The Department of Health Care Policy and Finance (HCPF) sponsored the Colorado Health Cabinet Policy Summit on Wednesday to outline the progress being made on healthcare affordability.
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Lieutenant Governor Dianne Primavera and HCPF Executive Director Kim Bimestefer led the virtual summit.
Bimestefer said prescription drug costs are the leading driver of overall rising healthcare costs mostly due to essential, high-cost drugs consuming a large portion of the state’s budget.
“So less than 2% of drugs that are prescribed by physicians here in Colorado and across the country are so expensive they’re consuming more than 50% of budgets,” Bimestefer said. “Whether you’re talking about commercial coverage, employer [coverage], HCPF and Medicaid—that is the lead driver.”
Colorado is tackling the high cost of prescriptions through two innovative approaches. One is the Prescription Drug Affordability Board (PDAB), which is conducting a state review of high-cost medications to place upper payment limits (UPL) on an initial selection of up to 12 drugs. The other is a plan to import cheaper drugs from Canada, which was submitted to the FDA for approval in December.
Lila Cummings, PDAB director for the Division of Insurance (DOI), provided an updated timeline on the board’s efforts during the summit.
“So the board is going to select drugs for an affordability review this spring, conduct affordability reviews and determine if a drug is unaffordable,” Cummings said. “The goal is for the summer and fall with the anticipated dates for the board potentially selecting drugs for an upper payment limit and establishing an upper payment limit this winter. And then that would result in [upper payment limits being enforced] sometime in summer or fall of 2024.”
Cummings added that DOI is in the process of studying prescription drug rebates in the individual market to ensure the savings are not being retained by pharmacy benefit managers (PBM) and carriers. House Bill 22-1370 requires PBMs to use 100% of rebates included in a carrier’s drug formulary to reduce costs and pass savings on to consumers. The DOI will publish the evaluation this summer, which will focus on applying rebates to reduce out-of-pocket costs at the point of sale or in prescription drug tiers.
Meanwhile, the state’s drug importation program awaits FDA approval for its supply chain. Colorado is partnering with AdiraMedica to secure drugs directly from manufacturers and prepare them for export to the US. It is also partnering with Premier Pharmaceuticals to import and distribute the drugs.
“Across the 112 drugs that we included in our analysis [of the all-payer claims database], we found an average of 65% savings across all of these drugs [through this program], which amounts to about $53-88 million in annual savings per year,” said HCPF Drug Importation Program Manager Lauren Reveley.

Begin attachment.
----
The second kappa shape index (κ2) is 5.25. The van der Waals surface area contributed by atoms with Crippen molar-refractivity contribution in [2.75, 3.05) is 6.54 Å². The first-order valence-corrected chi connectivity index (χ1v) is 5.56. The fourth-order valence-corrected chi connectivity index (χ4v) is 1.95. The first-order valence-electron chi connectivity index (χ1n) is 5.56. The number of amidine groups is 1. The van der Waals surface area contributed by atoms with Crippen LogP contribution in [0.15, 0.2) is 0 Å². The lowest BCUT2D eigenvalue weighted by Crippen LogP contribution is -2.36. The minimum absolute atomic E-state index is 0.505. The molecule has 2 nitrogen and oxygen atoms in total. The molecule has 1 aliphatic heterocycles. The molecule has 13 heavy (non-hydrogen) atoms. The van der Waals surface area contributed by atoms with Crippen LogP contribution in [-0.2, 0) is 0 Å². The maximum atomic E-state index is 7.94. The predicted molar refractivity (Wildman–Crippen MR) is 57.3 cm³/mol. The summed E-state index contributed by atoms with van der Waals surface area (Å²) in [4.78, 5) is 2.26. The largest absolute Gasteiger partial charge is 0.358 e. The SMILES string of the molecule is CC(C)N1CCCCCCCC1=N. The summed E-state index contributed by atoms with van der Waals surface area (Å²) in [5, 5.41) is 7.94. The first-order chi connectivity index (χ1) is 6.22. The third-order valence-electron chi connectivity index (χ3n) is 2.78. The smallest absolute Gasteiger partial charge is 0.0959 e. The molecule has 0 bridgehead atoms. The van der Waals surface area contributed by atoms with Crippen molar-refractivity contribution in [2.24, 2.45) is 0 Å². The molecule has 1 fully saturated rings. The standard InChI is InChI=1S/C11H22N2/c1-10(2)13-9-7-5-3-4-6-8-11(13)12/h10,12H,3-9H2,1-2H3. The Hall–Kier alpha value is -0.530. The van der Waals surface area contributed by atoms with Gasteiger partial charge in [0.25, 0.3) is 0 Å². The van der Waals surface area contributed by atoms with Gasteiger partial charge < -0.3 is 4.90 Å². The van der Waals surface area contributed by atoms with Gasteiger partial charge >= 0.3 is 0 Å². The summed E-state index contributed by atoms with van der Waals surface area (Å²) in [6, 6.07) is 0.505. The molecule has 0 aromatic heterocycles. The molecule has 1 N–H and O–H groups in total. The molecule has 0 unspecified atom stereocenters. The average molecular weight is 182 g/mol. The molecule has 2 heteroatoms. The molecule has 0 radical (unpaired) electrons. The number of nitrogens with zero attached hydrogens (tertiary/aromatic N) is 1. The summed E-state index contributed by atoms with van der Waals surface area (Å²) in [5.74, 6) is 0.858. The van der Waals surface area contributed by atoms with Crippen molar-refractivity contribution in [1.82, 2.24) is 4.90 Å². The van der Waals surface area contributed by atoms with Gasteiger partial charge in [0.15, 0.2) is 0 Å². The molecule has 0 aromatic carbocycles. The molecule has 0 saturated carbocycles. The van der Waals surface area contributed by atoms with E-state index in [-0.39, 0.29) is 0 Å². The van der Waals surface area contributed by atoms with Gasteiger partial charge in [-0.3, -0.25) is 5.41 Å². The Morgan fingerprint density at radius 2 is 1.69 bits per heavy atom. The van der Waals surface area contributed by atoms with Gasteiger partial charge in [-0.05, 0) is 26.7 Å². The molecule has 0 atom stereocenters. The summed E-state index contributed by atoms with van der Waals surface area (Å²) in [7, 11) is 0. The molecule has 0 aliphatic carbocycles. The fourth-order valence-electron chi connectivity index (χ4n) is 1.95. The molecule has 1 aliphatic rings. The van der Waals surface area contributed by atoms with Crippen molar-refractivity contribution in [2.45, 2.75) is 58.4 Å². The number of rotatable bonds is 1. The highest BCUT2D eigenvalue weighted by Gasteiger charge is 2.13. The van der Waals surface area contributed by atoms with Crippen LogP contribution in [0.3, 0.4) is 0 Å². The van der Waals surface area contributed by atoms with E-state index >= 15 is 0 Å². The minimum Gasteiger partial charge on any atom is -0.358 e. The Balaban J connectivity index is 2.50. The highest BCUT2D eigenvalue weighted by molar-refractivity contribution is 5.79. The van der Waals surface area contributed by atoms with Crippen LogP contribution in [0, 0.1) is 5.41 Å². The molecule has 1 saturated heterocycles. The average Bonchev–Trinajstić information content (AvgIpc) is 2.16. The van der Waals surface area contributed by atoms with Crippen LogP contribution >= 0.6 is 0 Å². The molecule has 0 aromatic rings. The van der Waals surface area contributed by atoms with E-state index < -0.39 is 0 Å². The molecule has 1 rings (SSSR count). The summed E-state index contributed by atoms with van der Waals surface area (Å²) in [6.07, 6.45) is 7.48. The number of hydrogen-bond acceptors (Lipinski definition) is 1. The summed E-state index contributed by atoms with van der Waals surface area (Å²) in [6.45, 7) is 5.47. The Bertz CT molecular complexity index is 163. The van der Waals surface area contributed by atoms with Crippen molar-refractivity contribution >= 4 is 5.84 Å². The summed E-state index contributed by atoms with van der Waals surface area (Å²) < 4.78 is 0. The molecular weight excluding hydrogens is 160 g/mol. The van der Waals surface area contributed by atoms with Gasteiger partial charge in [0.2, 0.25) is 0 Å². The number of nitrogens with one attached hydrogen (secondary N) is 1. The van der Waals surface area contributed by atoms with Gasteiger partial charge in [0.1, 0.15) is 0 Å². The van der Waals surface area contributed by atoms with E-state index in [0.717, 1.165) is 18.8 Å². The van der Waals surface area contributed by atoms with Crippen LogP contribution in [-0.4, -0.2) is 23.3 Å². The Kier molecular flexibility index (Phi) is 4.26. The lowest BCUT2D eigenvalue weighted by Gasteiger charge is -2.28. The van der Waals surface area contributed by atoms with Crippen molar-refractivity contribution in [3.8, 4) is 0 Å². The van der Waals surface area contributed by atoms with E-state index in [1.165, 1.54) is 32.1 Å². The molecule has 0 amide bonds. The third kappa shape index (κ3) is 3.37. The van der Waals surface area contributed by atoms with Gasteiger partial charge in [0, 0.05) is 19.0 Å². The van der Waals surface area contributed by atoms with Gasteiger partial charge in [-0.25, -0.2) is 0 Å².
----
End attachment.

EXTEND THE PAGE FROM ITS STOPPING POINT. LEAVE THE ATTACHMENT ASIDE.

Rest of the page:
“This number is dependent on market adoption and we used a fairly conservative estimate of 15-25%. To estimate that market adoption, it’s important to note that our drug list is 80% brand and 20% generic, and we’ve generally focused on brands. But we have found that there are opportunities in the generic space, and generic manufacturers may prove to be early adopters and partners for our program.”
Reveley said the drug importation list at this point is aspirational—and the actual drugs to be imported are unclear—because of how contracts between manufacturers and wholesalers in Canada are structured. Colorado must still negotiate directly with drug manufacturers to secure drug supply for the program, a process that is underway. The program hopes to create a unique marketplace for prescription drugs, which will offer lower-cost medications and pricing transparency.
Gerard Anderson, PhD, a professor at the Johns Hopkins Bloomberg School of Public Health, said that gene and cell therapeutic drugs are great innovations but exceedingly expensive. He has been working with states at the national level to help reduce the costs of these medications. According to Anderson, Colorado has been a national leader in policy innovation.
“Colorado is already using value-based payments to [lower drug costs],” Anderson said. “What we’re essentially saying is [we want to see] if we can do this at a national level, and Colorado was taking the lead in helping the federal government do this. We’re also trying to figure out if we can do a subscription model or a promoting access model, which will help states purchase unlimited amounts of the drug at a single price.”
Another area of progress on affordability is the state’s prescriber tool for Medicaid value-based contracts, which launched in 2021. The tool utilizes electronic health records to predict risk and help prevent the misuse and overprescribing of controlled substances like opioids.
“To date, almost 5,300 licenses have been allocated to Medicaid prescribers,” said Tom Leahey, HCPF pharmacy office director. “And after the first 12 months of this program, the average dosage per opioid prescription [through the tool] was reduced by about 16%, which is truly outstanding.
In phase two, we implemented the affordability module through soft launch in June 2021. This module shares real-time cost information with prescribers. It supports the transmission of electronic prescriptions directly to pharmacies that helps [physicians] understand atomic prescribing, which drugs need a prior authorization, and it supports electronic prior authorization requests.”
The prescriber tool helped save over $6 million in gross rebates in 2022 and will soon enter its third phase, the procurement stage, this year. The third phase will eventually allow physicians to prescribe more than medications, including relief programs such as federal supplemental nutrition programs for pregnant and food-insecure members.